Katherine explores the world of Aromatherapy
London Correspondent Katherine McKenney writes:
Aromatherapy has become completely divorced from its own name. Today people seem to associate it more with the “aroma” component and no longer the “therapy.” In fact, aromatherapy uses essential oils to treat the individual through three different methods: inhalation, topical application, and orally. Aromatherapists treat the individual in a holistic sense, by doing diagnostics through questioning and using the feedback to blend the different oils to suit that individual’s needs. Then depending on the ailment, the aromatherapist will select the appropriate method. For example, colds, depression or anxiety might be treated through inhalation, whereas skin and muscle conditions might be treated through blending and applying the oils through massage. In the US and UK, essential oils are not prescribed to be taken internally, although in France some doctors are actually trained in this.
There is an amusing story behind the birth of modern aromatherapy. Although herbal remedies have been around for millennia, it was a Frenchman by the name of Gattefosse who first coined the term in 1936 when he published “L’Aromatherapie.” The origins of his research began after an unfortunate incident where he burned his hand in a laboratory. Seeing no water or appropriate liquid immediately available, he went with his instinct and plunged his hand into a vat of lavender oil. Voila! His hand was healed (not instantaneously, but noticeably quicker than after using other conventional treatments of the day). It was then that the world’s love affair with the classic and most used essential oil lavender began (don’t you just love happy endings!)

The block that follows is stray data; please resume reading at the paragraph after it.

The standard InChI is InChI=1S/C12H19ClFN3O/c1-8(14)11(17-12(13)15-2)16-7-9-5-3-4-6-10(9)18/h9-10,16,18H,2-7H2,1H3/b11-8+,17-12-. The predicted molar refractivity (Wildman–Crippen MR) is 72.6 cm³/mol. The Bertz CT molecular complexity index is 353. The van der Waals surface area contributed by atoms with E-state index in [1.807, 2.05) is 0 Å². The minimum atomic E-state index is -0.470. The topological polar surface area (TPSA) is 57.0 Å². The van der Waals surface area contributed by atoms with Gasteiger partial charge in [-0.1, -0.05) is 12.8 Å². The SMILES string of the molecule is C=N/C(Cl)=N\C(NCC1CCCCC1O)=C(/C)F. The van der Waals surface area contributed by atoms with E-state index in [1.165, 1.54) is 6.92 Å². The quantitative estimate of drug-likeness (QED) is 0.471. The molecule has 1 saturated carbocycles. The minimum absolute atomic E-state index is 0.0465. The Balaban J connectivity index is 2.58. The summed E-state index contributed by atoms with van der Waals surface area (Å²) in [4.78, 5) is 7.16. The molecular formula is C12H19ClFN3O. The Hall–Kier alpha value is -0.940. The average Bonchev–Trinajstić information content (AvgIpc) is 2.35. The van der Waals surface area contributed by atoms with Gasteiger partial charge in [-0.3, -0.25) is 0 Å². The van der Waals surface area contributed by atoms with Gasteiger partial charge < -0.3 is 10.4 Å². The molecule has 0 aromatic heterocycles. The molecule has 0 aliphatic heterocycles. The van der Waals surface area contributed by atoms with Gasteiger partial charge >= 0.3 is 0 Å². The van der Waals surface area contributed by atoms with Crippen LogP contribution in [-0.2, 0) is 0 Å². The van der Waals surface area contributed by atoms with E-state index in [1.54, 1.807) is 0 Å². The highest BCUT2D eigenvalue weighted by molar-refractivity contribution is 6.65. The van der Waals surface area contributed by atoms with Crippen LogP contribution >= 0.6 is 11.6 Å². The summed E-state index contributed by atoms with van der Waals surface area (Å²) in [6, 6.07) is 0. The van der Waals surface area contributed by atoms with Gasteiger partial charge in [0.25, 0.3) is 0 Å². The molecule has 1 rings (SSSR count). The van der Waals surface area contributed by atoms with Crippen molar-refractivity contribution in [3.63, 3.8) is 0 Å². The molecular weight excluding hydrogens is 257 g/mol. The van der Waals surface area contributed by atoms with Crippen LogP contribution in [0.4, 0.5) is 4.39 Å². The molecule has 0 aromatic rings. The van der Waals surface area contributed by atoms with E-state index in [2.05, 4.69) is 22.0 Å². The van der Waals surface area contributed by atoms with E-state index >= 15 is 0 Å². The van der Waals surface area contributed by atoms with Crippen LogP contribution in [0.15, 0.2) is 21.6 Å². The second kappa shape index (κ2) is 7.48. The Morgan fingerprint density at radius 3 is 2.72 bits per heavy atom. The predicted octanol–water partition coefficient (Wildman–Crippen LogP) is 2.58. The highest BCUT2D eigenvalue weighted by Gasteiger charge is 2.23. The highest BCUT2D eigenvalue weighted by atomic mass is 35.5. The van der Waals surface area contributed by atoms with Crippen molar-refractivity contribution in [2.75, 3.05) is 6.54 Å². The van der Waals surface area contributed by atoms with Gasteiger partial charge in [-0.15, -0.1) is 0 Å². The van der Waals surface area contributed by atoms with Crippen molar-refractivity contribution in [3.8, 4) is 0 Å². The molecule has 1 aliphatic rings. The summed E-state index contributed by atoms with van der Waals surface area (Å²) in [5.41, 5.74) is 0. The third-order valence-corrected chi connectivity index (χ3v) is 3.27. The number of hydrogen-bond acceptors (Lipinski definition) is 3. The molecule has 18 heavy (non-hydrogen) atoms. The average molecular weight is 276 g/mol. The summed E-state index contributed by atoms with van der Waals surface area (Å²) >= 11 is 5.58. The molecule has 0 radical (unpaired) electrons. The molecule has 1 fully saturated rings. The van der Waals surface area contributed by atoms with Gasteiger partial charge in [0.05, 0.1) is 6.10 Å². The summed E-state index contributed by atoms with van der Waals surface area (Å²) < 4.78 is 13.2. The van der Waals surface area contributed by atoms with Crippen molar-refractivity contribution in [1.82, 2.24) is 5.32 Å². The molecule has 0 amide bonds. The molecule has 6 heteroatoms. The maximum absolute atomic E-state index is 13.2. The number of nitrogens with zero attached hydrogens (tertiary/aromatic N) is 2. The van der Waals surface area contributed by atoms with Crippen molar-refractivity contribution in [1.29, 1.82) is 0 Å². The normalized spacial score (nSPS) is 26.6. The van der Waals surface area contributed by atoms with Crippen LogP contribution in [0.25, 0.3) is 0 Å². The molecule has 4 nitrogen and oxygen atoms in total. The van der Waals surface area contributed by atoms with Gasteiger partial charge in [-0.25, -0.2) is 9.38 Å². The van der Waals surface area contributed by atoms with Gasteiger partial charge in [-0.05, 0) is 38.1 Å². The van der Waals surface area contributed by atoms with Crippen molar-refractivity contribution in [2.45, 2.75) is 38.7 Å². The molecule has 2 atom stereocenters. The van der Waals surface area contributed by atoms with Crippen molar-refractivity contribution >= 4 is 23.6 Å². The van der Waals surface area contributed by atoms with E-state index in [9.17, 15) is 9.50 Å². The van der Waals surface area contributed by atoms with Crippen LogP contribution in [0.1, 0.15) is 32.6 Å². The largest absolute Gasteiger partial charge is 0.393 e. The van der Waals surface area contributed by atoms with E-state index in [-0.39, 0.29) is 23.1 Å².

[Side note: Most people only think about an aromatherapy massage as a nice-smelling way to relax, however aromatherapists struggle to get across that aromatherapy is a serious complementary therapy. When I attended a 6 day introduction course on aromatherapy at Neal’s Yard Remedies in London, the aromatherapist who taught the massage content joked about how happy she was to teach us, since she could finally do a relaxing massage on the lucky student who was selected for the demonstration. In the course of her work, she rarely gives relaxing massages!]
Essential oils are highly concentrated plant and flower essences made through either distillation or cold pressing processes. They are extremely potent, so only used in small quantities (usually a few drops per bottle of product). Generally your body will let you know whether or not a certain essential oil is good or bad for you. If you hate the way an essential oil smells, that’s your clue! For example, neroli is an amazing essential oil for skincare. It helps replenish and repair dry, damaged skin, is great for mature skin, treating scars and stretch marks. However, try as I might, I can’t make myself like the way it smells. Sadly, neroli is just not for me.
Often, natural beauty products will be laden with essential oils and it can be hard for the beginner to figure out which oil or oils aren’t agreeing with them. A good way to start out is by making a trip to your local health food store and sniffing some of the essential oils. If you want to try your hand at mixing up something, a good product to make first is a facial oil. Make sure you adhere to the right ratios, and when in doubt contact a local aromatherapist. When it comes to essential oils, less is more: start with less, as you can always add more!